Avocado is proud to be the only mattress company using wool that meets the Responsible Wool Standard. This ensures our farmers maintain best sustainable practices for the sheep and land.
Humans have relied on wool as a natural resource to create blankets, clothes, and other textiles for more than 10,000 years. But many people don’t realize the true power of the fiber.
Wool outperforms synthetic materials in just about every way. It’s guaranteed to keep you warm on a cold evening, and its breathable, thermoregulating fibers will also help you stay cool when it’s hot. (This is why it’s a preferred material for both winter and summer adventure sports and one of the reasons we use it in many of our mattresses and toppers.) It’s also entirely biodegradable, moisture wicking, naturally fire resistant, antimicrobial, and hypoallergenic.
Read more: Our Organic Wool
The problem is, there’s a dark side to the wool industry. Domesticated sheep have been bred to overproduce wool, so their coats need to be sheared in order to prevent overheating. Oftentimes, this is done in early spring, when it’s still too cold for sheep to lose their coats. It’s estimated that approximately one million sheep die each year as a result of premature shearing.
The most popular type of wool, Merino, comes from Merino sheep and is widely used in the fashion industry because of its soft feel and fine fibers. These sheep have been bred to have wrinkly skin in order to produce — you guessed it — more wool. However, because of this, urine and moisture can get trapped in the folds of the skin, which attracts flies that lay their eggs there. Once hatched, the maggots eat away at the sheep’s skin. To prevent what is known as “flystrike,” farmers put sheep through a cruel process called mulesing, where they cut large strips of flesh off the backs of their legs and around their tails to create smooth, scarred skin that doesn’t attract flies. This is typically done without anesthesia.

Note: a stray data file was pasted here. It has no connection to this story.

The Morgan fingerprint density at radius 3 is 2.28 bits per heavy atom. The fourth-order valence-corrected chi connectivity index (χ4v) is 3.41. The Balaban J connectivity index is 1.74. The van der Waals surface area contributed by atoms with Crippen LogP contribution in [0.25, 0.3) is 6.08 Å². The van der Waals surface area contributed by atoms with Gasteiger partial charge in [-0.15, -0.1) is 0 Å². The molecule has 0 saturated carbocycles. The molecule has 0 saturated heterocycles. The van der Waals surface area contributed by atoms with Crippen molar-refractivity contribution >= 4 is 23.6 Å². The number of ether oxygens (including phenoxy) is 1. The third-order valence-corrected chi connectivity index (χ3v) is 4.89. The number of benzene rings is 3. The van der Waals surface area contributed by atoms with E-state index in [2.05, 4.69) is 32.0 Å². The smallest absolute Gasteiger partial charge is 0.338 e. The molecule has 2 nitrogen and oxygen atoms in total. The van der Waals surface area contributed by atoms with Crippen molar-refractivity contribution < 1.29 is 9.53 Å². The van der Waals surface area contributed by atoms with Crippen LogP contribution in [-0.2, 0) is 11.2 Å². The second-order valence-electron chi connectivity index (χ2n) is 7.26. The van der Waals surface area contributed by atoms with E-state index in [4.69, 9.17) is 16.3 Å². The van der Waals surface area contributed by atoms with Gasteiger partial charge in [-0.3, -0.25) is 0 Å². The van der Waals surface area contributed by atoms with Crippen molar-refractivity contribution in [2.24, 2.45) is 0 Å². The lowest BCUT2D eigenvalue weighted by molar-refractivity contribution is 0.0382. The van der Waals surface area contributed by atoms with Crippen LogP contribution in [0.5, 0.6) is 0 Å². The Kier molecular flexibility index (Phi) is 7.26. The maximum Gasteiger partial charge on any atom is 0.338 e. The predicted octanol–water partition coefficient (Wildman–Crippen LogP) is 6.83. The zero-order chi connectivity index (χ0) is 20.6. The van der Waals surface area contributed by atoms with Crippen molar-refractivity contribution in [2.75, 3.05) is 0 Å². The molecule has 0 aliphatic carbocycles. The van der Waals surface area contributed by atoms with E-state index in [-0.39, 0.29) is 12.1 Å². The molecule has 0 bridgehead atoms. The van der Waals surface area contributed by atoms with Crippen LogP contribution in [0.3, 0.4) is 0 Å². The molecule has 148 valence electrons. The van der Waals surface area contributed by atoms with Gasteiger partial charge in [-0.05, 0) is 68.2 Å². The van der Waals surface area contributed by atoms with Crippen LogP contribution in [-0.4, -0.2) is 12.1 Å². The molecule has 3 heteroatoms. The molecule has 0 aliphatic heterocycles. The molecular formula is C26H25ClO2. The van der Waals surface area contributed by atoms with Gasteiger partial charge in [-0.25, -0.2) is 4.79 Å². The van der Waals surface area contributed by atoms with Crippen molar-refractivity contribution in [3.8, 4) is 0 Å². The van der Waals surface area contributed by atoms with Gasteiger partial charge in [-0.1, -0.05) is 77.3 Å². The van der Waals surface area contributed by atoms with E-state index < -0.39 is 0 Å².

Other inhumane treatment inflicted on sheep with prized wool include “tooth-grinding” — a process of grinding down a sheep’s teeth in order to reduce tooth loss and extend their reproductive life. Lambs have been reported to have their ears punched, their tails chopped off, and many male sheep are castrated without anesthesia.
At Avocado, the health, safety, and ethical treatment of our sheep matters. That’s why we’re proud to be the only mattress company that uses wool certified by the Responsible Wool Standard. This strict certification ensures our farmers maintain best practices and look out for animal welfare — from responsible land use and sustainable grazing to handling, sheering, and medical care.
Avocado wool is also GOTS organic and OEKO-TEX Standard 100 certified and sourced from our own herd that roams and grazes on a 40,000 hectare meadow that we manage in the Northern India Himalayas.
We also implement responsible social and environmental standards throughout our entire supply chain. Once our wool is harvested, it’s cleaned using only water and GOTS-approved soap. This is different from the majority of other wool processors, who typically use acid and chemicals in the cleaning process. Many brands also rely on chemicals like bleach and sulfuric acid to bond wool fibers together and mix them with synthetic materials like polyester. That’s not how Avocado does things. Instead, we slowly separate our wool fibers using large looms filled with up to 45,000 German steel punch needles.
By owning our own sheep, we’re able to verify our farmers are engaging in sustainable practices — our sheep roam from pasture to pasture to prevent overgrazing and degradation — and are treating our sheep humanely while providing safe, ethical work for the local community. We provide more than 100 farmers and 400 herders with a living wage and access to medical care.
Operating our business in a sustainable, ethical way isn’t always the easiest or the most cost efficient, but it’s the right thing to do — and it’s what you can always expect from Avocado.